· Emphasize common elements of analysis that arise in different situations.
It is important for students to see that several principles permeate much of statistical analysis. By helping them to understand these principles, the introductory course can better prepare students to comprehend subsequent techniques that they may encounter beyond that course. For example, instructors can stress that the approach of progressing from graphical displays to numerical summaries to mathematical models to formal inferences holds for both univariate and bivariate analyses. Instructors should also emphasize that the interpretation of p-values and confidence intervals remains unchanged in all situations. The common structure of the test statistic and confidence interval formulas in the introductory course should also be emphasized.
· Simulations are the way to study randomness, with tactile simulations preceding technology ones.
While we have presented different viewpoints on whether to start with means or proportions and on whether to begin with confidence intervals or tests of significance, we are in complete agreement that students should be introduced to the concept of randomness through the use of simulations. Moreover, we feel that it is important for students to perform physical simulations with hands-on manipulatives (using candies, dice, cards, ...) before turning to the computer or calculator. While the technology simulations are efficient and potentially effective, we worry that students will fail to relate the output to the process being simulated unless they have engaged in the physical simulation first. We feel that these simulation exercises should be designed to introduce students to statistical issues such as confidence and significance, not to study probability for its own sake.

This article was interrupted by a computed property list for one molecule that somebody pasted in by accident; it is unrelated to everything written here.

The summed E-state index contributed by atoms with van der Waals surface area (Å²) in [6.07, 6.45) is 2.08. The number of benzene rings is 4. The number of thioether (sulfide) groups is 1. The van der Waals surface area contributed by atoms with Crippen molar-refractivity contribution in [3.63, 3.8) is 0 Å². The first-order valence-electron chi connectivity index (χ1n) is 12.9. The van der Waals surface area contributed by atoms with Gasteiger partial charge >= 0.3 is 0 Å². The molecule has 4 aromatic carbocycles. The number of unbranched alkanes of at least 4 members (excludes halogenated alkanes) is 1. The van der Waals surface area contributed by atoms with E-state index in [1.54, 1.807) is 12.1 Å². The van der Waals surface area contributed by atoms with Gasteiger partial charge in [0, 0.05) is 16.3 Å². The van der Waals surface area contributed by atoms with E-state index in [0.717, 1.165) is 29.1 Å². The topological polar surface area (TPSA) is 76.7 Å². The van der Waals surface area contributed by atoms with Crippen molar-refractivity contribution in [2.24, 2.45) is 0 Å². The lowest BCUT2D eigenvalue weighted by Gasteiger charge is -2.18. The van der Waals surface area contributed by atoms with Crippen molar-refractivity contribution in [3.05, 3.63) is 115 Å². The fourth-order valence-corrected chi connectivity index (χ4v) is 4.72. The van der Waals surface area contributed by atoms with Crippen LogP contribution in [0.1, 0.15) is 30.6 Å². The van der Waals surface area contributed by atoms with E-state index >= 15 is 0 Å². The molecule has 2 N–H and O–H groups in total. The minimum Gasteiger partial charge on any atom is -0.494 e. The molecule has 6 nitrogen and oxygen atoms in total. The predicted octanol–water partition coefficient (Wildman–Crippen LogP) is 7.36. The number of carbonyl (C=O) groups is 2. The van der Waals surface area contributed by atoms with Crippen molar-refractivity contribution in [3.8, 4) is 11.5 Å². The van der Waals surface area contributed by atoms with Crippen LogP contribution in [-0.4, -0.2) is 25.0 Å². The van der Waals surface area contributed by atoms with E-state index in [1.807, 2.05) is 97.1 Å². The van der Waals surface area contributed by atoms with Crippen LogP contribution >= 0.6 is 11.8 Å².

· Understanding sampling distributions is crucial for understanding concepts of inference.
An instructor should be wary not to treat the ideas of sampling distributions too quickly. These ideas are not simple, but are prerequisite knowledge for any true understanding of inference.
Our goal has been to focus attention and generate discussion about the important, but often overlooked, issue of sequencing in the introductory statistics course. Every instructor of introductory statistics must make a decision about each of the propositions that we have debated whenever he or she teaches the course. While we have simplified the discussion by presenting only two options for each proposition, we do recognize there are other options. For example, an instructor might present inference for a population mean prior to or even instead of inference for a proportion, as opposed to the “proportions first” or “both concurrently” options that we have debated. It is also important to remember that these four propositions are not independent choices, for one must consider the impact that the choices have on each other. For example, if an instructor decides to delay regression, he or she may still want to introduce ideas of association earlier in the course by covering scatterplots or experiments.
While decisions about these propositions have important implications for facilitating students’ learning and for sending cues about the relative importance of topics, we feel strongly that our points of agreement are much more central to course design than the specific resolution of these propositions. Instructors need to concentrate on their course goals and audience with these principles in mind, rather than automatically committing to the sequence presented in their text. With careful planning and management, instructors can sequence topics in a manner that most effectively accomplishes these larger goals.